“These common-sense policies will help keep our school communities safe while enabling you to do your work,” UFT chief Michael Mulgrew told members Friday of the new concession.
Principals blast Carranza’s ‘failed leadership’ in last-minute deal with teachers
Selim Algar and Susan Edelman, NY POST, September 26, 2020
The city principals’ union is blasting Chancellor Richard Carranza’s “failed leadership” for inking a new last-minute agreement to let many more teachers work from home.
But it means that principals will now have to redo their schools’ schedules yet again — days before in-person classes for students in K to 12 are set to begin next week.
“It causes more revisions at the 11th hour,” a Brooklyn principal told The Post. “This is a programming cluster–k.”
Under the last-minute deal, supervisors may require teachers to remain on-site “on an as-needed basis only.”
The DOE has already granted 16,025 teachers — 21% of the citywide total — coronavirus medical exemptions that will allow them to work from home.
Previously, any teacher without an exemption was required to be in school each day — even when teaching remote classes to kids learning from home. The policy has been challenged in court.
But the United Federation of Teachers argued against the rule, and finally won the concession.
The Council of Supervisors and Administrators, which represents principals, issued a blistering statement on Saturday, complaining they were left out of the loop.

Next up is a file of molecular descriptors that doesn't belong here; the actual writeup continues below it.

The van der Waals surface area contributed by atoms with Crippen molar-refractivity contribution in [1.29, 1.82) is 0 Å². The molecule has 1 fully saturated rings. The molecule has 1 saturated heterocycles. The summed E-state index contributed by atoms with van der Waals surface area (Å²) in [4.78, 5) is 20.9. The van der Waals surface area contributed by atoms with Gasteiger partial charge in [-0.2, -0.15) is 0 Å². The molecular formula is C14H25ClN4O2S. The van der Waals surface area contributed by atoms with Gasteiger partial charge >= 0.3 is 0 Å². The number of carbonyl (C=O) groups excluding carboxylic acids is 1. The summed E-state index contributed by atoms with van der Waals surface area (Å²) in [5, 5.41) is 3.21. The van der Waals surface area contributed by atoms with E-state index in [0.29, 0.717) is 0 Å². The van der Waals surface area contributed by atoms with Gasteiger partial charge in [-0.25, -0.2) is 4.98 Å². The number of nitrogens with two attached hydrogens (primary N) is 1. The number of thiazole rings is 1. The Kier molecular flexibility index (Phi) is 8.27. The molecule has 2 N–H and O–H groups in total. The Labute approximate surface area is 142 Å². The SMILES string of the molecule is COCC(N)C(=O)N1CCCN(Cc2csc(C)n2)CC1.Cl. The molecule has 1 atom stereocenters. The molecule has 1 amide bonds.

“The Chancellor and his team have once again demonstrated a complete lack of respect for school leaders as we still wait for the DOE to release information regarding the new memorandum they signed just before close of business yesterday, an agreement the press has already reported on,” the CSA said.
“It astounds us that they seemingly had no plans to notify and debrief principals, who must now somehow find a way to implement their new agreement, before it was distributed widely.”
The statement concludes: “CSA will now be calling for an emergency executive board meeting, and we will share more on our public response to the DOE’s failed leadership as soon as we are able.”
David Bloomfield a Brooklyn College and CUNY grad center education professor, said the CSA statement conveys a crisis:
“Principals are now in open revolt, teachers confused, and parents at wits end over the constant policy shifts that make attention to learning almost impossible,” he told The Post. “Poor planning, a mayor and chancellor disconnected from the field, and flawed messaging make unsubstantiated rumors of Carranza’s resignation and all-remote instruction for grades 6-12 sound more and more plausible — and maybe a relief.”
City Councilman Mark Treyger, education committee chair, tweeted a text he received from a principal: “I can’t do this anymore. I’m not OK. I can’t look my community in the eye and tell them with a straight face that we’re OK. I want to quit.”
Also Saturday, a “heartbroken” Gina Battista, the principal of Tottenville HS on Staten Island sent a letter to families announcing her decision to start the new year all remotely — giving up on Mayor de Blasio’s plan to give in-school instruction to students one to three days a week.
“Tottenville HS would need an excess of additional teachers that is just not presently available,” Battista wrote. However, all students will get live instruction online, she added.
The DOE did not immediately respond to a request for comment.